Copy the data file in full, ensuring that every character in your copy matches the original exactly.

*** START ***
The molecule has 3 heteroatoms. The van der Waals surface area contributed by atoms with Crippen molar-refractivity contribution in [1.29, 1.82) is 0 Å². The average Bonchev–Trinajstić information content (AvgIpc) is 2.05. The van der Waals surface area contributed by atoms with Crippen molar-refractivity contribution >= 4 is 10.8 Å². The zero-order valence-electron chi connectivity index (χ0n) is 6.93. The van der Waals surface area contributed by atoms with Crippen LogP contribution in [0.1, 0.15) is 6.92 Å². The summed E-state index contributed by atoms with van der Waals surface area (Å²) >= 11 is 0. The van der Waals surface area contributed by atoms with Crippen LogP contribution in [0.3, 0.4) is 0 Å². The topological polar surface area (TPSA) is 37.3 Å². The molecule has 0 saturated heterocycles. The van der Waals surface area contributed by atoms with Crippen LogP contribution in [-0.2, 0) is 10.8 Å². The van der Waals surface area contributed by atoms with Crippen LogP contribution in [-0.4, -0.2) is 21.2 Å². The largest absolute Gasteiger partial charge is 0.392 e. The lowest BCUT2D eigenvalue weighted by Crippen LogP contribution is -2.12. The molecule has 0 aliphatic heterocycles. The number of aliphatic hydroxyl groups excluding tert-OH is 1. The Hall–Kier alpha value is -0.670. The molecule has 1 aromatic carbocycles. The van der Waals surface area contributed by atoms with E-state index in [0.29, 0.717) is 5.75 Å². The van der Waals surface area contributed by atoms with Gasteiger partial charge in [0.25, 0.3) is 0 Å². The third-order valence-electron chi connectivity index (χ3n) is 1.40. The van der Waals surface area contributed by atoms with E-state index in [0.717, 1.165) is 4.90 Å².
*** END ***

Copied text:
The molecule has 3 heteroatoms. The van der Waals surface area contributed by atoms with Crippen molar-refractivity contribution in [1.29, 1.82) is 0 Å². The average Bonchev–Trinajstić information content (AvgIpc) is 2.05. The van der Waals surface area contributed by atoms with Crippen molar-refractivity contribution >= 4 is 10.8 Å². The zero-order valence-electron chi connectivity index (χ0n) is 6.93. The van der Waals surface area contributed by atoms with Crippen LogP contribution in [0.1, 0.15) is 6.92 Å². The summed E-state index contributed by atoms with van der Waals surface area (Å²) >= 11 is 0. The van der Waals surface area contributed by atoms with Crippen LogP contribution in [0.3, 0.4) is 0 Å². The topological polar surface area (TPSA) is 37.3 Å². The molecule has 0 saturated heterocycles. The van der Waals surface area contributed by atoms with Crippen LogP contribution in [-0.2, 0) is 10.8 Å². The van der Waals surface area contributed by atoms with Crippen LogP contribution in [-0.4, -0.2) is 21.2 Å². The largest absolute Gasteiger partial charge is 0.392 e. The lowest BCUT2D eigenvalue weighted by Crippen LogP contribution is -2.12. The molecule has 0 aliphatic heterocycles. The number of aliphatic hydroxyl groups excluding tert-OH is 1. The Hall–Kier alpha value is -0.670. The molecule has 1 aromatic carbocycles. The van der Waals surface area contributed by atoms with E-state index in [0.29, 0.717) is 5.75 Å². The van der Waals surface area contributed by atoms with Gasteiger partial charge in [0.25, 0.3) is 0 Å². The third-order valence-electron chi connectivity index (χ3n) is 1.40. The van der Waals surface area contributed by atoms with E-state index in [0.717, 1.165) is 4.90 Å².